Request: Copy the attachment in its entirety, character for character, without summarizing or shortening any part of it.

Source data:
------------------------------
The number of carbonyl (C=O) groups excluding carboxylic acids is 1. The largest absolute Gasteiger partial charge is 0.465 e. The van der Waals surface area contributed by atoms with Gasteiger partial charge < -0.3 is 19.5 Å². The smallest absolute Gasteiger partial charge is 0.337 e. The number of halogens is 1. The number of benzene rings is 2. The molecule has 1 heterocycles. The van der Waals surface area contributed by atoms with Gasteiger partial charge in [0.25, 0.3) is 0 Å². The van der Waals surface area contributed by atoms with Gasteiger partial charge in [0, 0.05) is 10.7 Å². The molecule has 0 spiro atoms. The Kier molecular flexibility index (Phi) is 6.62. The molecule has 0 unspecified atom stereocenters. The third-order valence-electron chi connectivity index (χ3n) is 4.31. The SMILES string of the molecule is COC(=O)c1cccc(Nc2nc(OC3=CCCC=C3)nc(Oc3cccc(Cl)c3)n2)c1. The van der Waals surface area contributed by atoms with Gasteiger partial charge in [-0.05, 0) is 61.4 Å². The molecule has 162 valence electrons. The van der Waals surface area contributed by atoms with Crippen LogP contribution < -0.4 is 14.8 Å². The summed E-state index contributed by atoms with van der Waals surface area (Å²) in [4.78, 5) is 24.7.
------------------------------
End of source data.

The number of carbonyl (C=O) groups excluding carboxylic acids is 1. The largest absolute Gasteiger partial charge is 0.465 e. The van der Waals surface area contributed by atoms with Gasteiger partial charge < -0.3 is 19.5 Å². The smallest absolute Gasteiger partial charge is 0.337 e. The number of halogens is 1. The number of benzene rings is 2. The molecule has 1 heterocycles. The van der Waals surface area contributed by atoms with Gasteiger partial charge in [0.25, 0.3) is 0 Å². The van der Waals surface area contributed by atoms with Gasteiger partial charge in [0, 0.05) is 10.7 Å². The molecule has 0 spiro atoms. The Kier molecular flexibility index (Phi) is 6.62. The molecule has 0 unspecified atom stereocenters. The third-order valence-electron chi connectivity index (χ3n) is 4.31. The SMILES string of the molecule is COC(=O)c1cccc(Nc2nc(OC3=CCCC=C3)nc(Oc3cccc(Cl)c3)n2)c1. The van der Waals surface area contributed by atoms with Gasteiger partial charge in [-0.05, 0) is 61.4 Å². The molecule has 162 valence electrons. The van der Waals surface area contributed by atoms with Crippen LogP contribution < -0.4 is 14.8 Å². The summed E-state index contributed by atoms with van der Waals surface area (Å²) in [4.78, 5) is 24.7.